MSHA Briefs Trainers on Plans to Stem Spike in M/NM Fatalities
Submitted by jsharpe on Thu, 05/22/2014 - 3:55pm

MSHA plans to step up enforcement in the wake of a spike in fatal accidents in the Metal/Non-Metal (M/NM) sector, where 20 miners have died since last Oct. 1.


To intervene in a trend that has produced nearly a doubling of the fatality rate over the last 7½ months, M/NM Administrator Neal Merrifield said the agency would be enlisting coal inspectors to assist M/NM inspectors to identify hazards and will issue imminent danger orders to withdraw miners when hazards are identified.


In a conference call with trainers today (3-5-2014), Merrifield also said the inspectorate, assisted by MSHA personnel representing small mines and Educational Field Services (EFS), would be engaging in walk-and-talk discussions with miners to alert them to the fatalities and how to prevent them. The sessions will begin the week of June 2. He appealed to the trainers assist in that effort. In response to a question, Merrifield said the agency would work with operators to minimize downtime when meetings with miners are held.


Assistant Secretary Joe Main kicked off the 65-minute call by stating its purpose is to begin an ongoing dialogue with trainers. He said such calls will be held quarterly in conjunction with MSHA’s release of summaries of M/NM fatalities that had occurred over the previous three months. “I want this to be a regular quarterly discussion with our trainers,” Main said.
Although more than 300 persons responded to MSHA’s invitation to participate in the call, Main said the agency does not have a complete list of trainers or who they are training. He said an email would be sent following the call asking for this information, as well as for feedback on how to enhance training. He also requested anyone who did not respond to the invitation to contact the agency at askmsha@dol.gov.


“ We need your help to improve the quality of training of our miners across the country,” he said.
Merrifield said analysts had poured over the fatality data in an effort to understand more fully why the upswing was occurring. “Unfortunately, what we’ve found is the fatals are in all different states, all different commodities, all different types of jobs and all different types of accidents.” Nonetheless, two things stand out, he said: inadequate workplace examinations and task training. Regarding task training, the Administrator said investigators have often found that task training was recorded, but the associated work was not being done when the fatal accident took place.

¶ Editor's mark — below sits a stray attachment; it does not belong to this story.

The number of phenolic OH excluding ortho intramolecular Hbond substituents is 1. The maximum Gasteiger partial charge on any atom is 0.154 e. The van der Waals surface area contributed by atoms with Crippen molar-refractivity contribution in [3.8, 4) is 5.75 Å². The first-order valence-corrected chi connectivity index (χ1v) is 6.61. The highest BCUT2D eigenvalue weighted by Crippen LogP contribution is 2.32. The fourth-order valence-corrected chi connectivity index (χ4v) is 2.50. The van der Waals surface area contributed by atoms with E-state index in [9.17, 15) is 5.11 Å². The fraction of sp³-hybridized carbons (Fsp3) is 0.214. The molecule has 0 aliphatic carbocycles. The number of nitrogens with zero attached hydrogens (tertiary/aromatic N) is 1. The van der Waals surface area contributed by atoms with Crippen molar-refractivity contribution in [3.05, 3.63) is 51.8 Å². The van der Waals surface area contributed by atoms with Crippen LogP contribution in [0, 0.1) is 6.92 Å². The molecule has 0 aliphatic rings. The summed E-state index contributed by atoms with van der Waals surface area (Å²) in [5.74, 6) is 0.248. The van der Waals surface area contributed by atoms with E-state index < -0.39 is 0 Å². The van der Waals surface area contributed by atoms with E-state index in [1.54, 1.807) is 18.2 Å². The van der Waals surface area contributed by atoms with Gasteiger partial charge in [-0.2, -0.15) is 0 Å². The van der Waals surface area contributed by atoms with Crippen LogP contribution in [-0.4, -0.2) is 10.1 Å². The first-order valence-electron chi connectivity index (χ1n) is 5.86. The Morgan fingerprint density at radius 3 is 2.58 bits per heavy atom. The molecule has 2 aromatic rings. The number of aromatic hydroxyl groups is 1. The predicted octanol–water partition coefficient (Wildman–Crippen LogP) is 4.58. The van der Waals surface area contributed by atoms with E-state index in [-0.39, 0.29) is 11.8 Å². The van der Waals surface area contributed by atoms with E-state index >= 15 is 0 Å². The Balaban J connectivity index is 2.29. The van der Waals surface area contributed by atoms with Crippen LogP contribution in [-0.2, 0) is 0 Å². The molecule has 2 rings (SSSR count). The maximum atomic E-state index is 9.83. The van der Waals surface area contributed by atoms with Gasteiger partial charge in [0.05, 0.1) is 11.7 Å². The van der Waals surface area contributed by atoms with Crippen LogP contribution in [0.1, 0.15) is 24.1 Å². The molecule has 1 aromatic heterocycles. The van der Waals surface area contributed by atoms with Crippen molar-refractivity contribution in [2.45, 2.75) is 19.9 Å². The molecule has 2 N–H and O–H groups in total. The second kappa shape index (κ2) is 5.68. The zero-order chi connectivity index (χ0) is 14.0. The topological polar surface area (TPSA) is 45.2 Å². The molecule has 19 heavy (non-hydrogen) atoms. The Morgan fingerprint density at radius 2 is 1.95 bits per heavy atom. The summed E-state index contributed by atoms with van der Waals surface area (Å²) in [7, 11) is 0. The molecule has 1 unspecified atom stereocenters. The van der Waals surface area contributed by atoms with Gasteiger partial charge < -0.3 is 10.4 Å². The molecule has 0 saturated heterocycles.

The bulk of the session was devoted to reviewing a PowerPoint presentation on the accidents, conducted by Deputy M/NM Administrator Marvin Lichtenfels and Mike Hancher, who runs M/NM’s accident investigation group.
Laying the groundwork for that discussion, Merrifield noted the fatalities simply reflect accidents that kill miners year after year; e.g., failure to deenergize and lock and tag out equipment or to wear personal protective equipment. In addition, many of the alleged violations associated with the incidents represent standards covered by the Rules to Live By fatality prevention program. The common denominator in all the accidents is that they were preventable, he said.


Lichtenfels called attention to a high number of fatalities in April, saying miners are at heightened risk then because the mine is conducting start-up operations. Its corollary is October, another bad time because shutdown activities are underway. He also spotlighted six supervisor fatalities during the period and commented that contractor fatalities were “starting to creep up.”

Lichtenfels also noted that only two of the fatalities occurred at mines with a non-fatal days lost rate above the national average.
During his presentation, Hancher stressed the importance of miners taking control of their work situation by, for example,deenergizing power and locking and tagging out equipment before working on it. He described an accident April 17 in which a truck driver was crushed by an excavator after he left his truck. “It’s classic, stay in your truck,” he advised.


Following a short question-and-answer period in which several participants asked for new training materials, including interactive tools, Jeff Duncan made what turned out to be closing remarks. Duncan, who heads MSHA’s Educational Policy & Development Directorate, indicated where his small mines and EFS personnel will be focusing their attention during the walk-and-talks.


“ While all training is important, task and hazard recognition training may be the most important training that miners receive,” he remarked.


He noted that supervisors and experienced miners, not professional trainers, often perform task training and called on participants to make certain this training is effective. Individuals selected to task train should have good communications skills and use checklists for each task, which should include safe job procedures, hazard recognition and control measures. The effectiveness of this training should be evaluated while it is progress, upon completion and with follow-up later "to make sure," Duncan said.


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